Social scientists have documented a substantial increase in both mothers' and fathers' time spent with children since the 1960s in the United States. Yet parenting behaviors remain deeply divided by social class and gender, with important implications for the reproduction of inequality. To understand rising parental investments in children and persistent class and gender differences in parenting, popular accounts and academic studies have pointed to an apparent cultural shift toward norms of time-intensive, child-centered parenting, particularly for mothers and among middle-class parents. However, prior research has produced inconclusive evidence relating to social class, gender, and contemporary parenting norms. Using data from an original vignette survey experiment conducted with a nationally representative sample of more than 3,600 parents, this study examines cultural norms related to parenting elementary school-aged children, considering how both social class and gender shape views about good parenting. Results indicate that parents of different social classes express remarkably similar support for intensive mothering and fathering across a range of situations, whether sons or daughters are involved. These findings suggest that cultural norms of child-centered, time-intensive mothering and fathering are now pervasive, pointing to high contemporary standards for parental investments in children.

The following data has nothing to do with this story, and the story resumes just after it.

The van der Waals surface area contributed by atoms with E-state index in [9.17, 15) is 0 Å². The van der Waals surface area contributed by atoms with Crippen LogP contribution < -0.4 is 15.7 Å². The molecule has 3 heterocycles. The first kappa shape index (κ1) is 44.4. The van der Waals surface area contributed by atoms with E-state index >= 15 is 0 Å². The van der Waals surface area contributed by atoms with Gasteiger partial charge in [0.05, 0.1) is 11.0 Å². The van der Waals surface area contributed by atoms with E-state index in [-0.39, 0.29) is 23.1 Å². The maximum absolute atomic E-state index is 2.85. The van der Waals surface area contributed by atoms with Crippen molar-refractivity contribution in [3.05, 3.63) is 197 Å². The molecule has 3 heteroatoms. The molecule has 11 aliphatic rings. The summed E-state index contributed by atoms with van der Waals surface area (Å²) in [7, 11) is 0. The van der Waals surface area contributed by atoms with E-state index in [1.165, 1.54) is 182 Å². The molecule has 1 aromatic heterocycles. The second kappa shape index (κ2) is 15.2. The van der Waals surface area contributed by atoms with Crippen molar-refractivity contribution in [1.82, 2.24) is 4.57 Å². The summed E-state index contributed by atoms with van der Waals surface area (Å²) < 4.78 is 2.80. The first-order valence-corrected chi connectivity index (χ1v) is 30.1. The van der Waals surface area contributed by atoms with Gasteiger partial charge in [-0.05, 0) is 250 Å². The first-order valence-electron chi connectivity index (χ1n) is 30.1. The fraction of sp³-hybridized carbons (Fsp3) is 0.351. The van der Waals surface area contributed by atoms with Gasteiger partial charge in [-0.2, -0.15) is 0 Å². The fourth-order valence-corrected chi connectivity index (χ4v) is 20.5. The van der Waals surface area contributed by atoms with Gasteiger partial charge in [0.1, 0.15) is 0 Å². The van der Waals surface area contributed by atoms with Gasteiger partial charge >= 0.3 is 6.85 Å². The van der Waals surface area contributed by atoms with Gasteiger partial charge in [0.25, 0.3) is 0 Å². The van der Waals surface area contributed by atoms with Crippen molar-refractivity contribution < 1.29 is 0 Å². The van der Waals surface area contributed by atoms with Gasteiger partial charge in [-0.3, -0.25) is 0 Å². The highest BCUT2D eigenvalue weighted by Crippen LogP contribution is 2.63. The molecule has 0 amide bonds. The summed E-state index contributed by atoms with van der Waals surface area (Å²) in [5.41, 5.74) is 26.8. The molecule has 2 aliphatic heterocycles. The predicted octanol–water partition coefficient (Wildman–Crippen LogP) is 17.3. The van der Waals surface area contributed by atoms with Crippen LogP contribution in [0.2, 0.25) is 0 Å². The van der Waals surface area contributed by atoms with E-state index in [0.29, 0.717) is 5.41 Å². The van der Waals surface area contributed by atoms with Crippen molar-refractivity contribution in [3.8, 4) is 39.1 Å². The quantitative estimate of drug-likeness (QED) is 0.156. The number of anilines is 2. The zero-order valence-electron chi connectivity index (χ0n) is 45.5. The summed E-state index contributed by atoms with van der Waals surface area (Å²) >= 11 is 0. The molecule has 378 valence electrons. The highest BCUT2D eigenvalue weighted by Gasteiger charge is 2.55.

Ishizuka, P. (2019). Social Class, Gender, and Contemporary Parenting Standards in the United States: Evidence from a National Survey Experiment. Social Forces, 98(1), 31–58. https://doi.org/10.1093/sf/soy107